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A NYD Tradition: Paddling the Frozen River
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A NYD Tradition: Paddling the Frozen River

Floating The Frozen Colorado River on New Year's Day

 


Every New Year's Day since the 1970s, seasoned paddlers have gathered along the Shoshone section of The Colorado River in Glenwood Canyon to float the frigid waters from the Power Plant put-in to the Grizzly Creek take-out. The air temperatures can range from highs in the 50℉ to sub 5℉ — and the water temperature isn’t any more forgiving.

 

This particular section of the Colorado River is one of the few runs in Colorado where the current is strong enough (and there is enough water) that the river remains flowing throughout the winter. However, the water is frigid and foreboding. Water temps can drop below 25℉, long ice shelves narrow the river and make rescues difficult, and paddlers navigate class III-IV rapids. This is a NYD tradition that can prove dangerous or even deadly for those who are unprepared.

 

Celebrating the Whitewater Community and New Beginnings

While paddling dangerous waters hungover while your snot freezes to your face may not sound like the ideal NYD celebration to most (it’s definitely not for everyone!), this is one of Josh Thrumond’s (LavaBox creator and Chief Eruption Officer) favorite ways to ring in the new year and celebrate the whitewater community.

 

Josh has been traveling to Glenwood Canyon on New Year’s Day for the Shoshone NYD float on and off since 2008. However, it’s not the glory and epic frozen-faced photos of paddling a kayak surrounded by icebergs that keep him coming back. This event holds such a warm place in the hearts of so many experienced paddlers thanks to the fellowship and friendship that it facilitates.

 

Although the Shoshone NYD float is more of an organic gathering and tradition than an organized event, paddlers in the know come from all around the state — and even from out of state — to float this 1.7-mile section of the Colorado River. Some of the hardiest boaters even run multiple laps!

 

According to Josh, it’s the dedication that each die-hard paddler who shows up demonstrates that builds deep bonds between the participants. “For most of them it [paddling] is their entire lives.”

This Is No First Rodeo

Shoshone NYD marks the start of a new paddling season. In recent years it has grown to as many as 130 participants. However, this is not a float for inexperienced paddlers. Participants show up prepared with their own cold water gear, boats, SUPS, and confidence in their abilities.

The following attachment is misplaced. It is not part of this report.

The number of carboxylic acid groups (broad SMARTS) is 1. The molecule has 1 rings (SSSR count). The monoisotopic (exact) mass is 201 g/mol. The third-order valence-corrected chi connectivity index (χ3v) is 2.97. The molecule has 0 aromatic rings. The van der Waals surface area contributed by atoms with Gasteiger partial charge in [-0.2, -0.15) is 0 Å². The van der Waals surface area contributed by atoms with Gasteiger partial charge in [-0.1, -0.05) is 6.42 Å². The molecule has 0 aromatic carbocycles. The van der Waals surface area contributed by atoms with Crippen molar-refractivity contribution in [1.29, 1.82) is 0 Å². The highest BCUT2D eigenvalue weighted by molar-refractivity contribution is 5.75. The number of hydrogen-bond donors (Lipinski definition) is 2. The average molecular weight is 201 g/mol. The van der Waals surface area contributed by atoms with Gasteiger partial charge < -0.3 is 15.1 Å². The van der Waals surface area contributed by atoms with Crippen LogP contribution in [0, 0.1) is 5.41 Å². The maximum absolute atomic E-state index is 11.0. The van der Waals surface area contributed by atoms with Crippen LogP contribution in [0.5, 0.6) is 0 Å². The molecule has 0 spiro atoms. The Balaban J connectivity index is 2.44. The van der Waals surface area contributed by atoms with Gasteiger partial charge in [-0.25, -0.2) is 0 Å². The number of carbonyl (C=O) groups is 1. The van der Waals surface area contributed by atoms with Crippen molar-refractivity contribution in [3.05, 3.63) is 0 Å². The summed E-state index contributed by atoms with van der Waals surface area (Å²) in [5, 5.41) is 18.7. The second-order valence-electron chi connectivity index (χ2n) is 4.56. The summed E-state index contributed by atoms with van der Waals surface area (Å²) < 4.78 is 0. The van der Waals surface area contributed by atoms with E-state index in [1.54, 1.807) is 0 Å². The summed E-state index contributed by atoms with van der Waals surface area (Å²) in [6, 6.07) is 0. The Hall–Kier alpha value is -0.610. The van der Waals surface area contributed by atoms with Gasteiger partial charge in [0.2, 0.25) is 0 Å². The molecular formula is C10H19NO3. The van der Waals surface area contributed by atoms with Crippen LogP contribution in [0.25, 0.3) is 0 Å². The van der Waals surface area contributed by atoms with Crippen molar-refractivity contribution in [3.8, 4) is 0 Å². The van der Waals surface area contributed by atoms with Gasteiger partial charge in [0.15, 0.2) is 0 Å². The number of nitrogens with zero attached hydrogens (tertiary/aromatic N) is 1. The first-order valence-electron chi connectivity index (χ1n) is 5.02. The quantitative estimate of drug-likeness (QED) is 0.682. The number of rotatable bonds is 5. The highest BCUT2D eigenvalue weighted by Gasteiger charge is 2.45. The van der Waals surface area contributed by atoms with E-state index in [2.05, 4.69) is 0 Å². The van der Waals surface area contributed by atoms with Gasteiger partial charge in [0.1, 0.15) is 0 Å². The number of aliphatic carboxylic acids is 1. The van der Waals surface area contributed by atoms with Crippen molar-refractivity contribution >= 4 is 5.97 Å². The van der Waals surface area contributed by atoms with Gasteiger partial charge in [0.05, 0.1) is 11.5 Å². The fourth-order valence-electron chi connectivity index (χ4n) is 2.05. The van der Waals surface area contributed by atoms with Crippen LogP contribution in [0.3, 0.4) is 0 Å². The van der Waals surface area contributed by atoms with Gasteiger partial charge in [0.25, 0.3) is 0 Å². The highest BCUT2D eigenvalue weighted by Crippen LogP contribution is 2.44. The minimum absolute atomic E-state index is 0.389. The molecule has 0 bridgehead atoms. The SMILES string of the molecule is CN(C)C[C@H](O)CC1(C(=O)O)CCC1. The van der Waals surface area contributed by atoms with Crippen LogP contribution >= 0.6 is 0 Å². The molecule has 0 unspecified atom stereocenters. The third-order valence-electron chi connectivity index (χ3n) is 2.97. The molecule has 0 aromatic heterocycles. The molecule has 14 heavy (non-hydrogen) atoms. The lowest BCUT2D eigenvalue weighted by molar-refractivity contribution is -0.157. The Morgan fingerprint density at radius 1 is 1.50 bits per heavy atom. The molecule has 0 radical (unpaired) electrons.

The community looks out for one another and many boaters do their best to rescue fellow participants who end up swimming in the icy water. But as with other outdoor endeavors and adventure sports, conducting a rescue puts the rescuers in danger as well. Each paddler must be competent, confident, and prepared.

 

It’s this mutual respect, trust, and camaraderie that builds anticipation and excitement as participants gear up to meet again on the shaded and icy banks of the Shoshone section of the Colorado river each New Year’s Day.

First Paddle, Then Party

While the paddling should be left to those with ample experience, the celebration at the take-out is open to all attendees and spectators. Anyone can gather to congratulate the paddlers as they make their icy exit from the river. It’s a celebration of new beginnings, the new year, and a new paddling season! Celebratory whiskeys and shot skis are encouraged at the take-out. The frozen, hungover paddlers will thank you. Josh will be there along with a few LavaBoxes to help everyone warm up and defrost their digits after the float.

 

Combine peak-experience fun, the whitewater community, and good whiskey together… You know Team LavaBox can’t say no to that! Whether you paddle or spectate and celebrate, the Shoshone NYD float is without a doubt one of the most memorable ways to ring in the new year and “Bring Adventure Back”.

 

Say “Hi” to Josh if you see him on January 1st at the bottom of Glenwood Canyon. He’ll be there with the other participants, catching up and gearing up to take on the icy river for another year. We can’t wait to share the pictures with you. Happy New Year, Family Flame. See you on the river!

Share your crazy New Year traditions with us

Got an adventurous, out there, or outdoor NYE or NYD tradition of your own? Tell us about it! Drop a comment below or on our social media to share your most eyebrow-raising New Year’s traditions.

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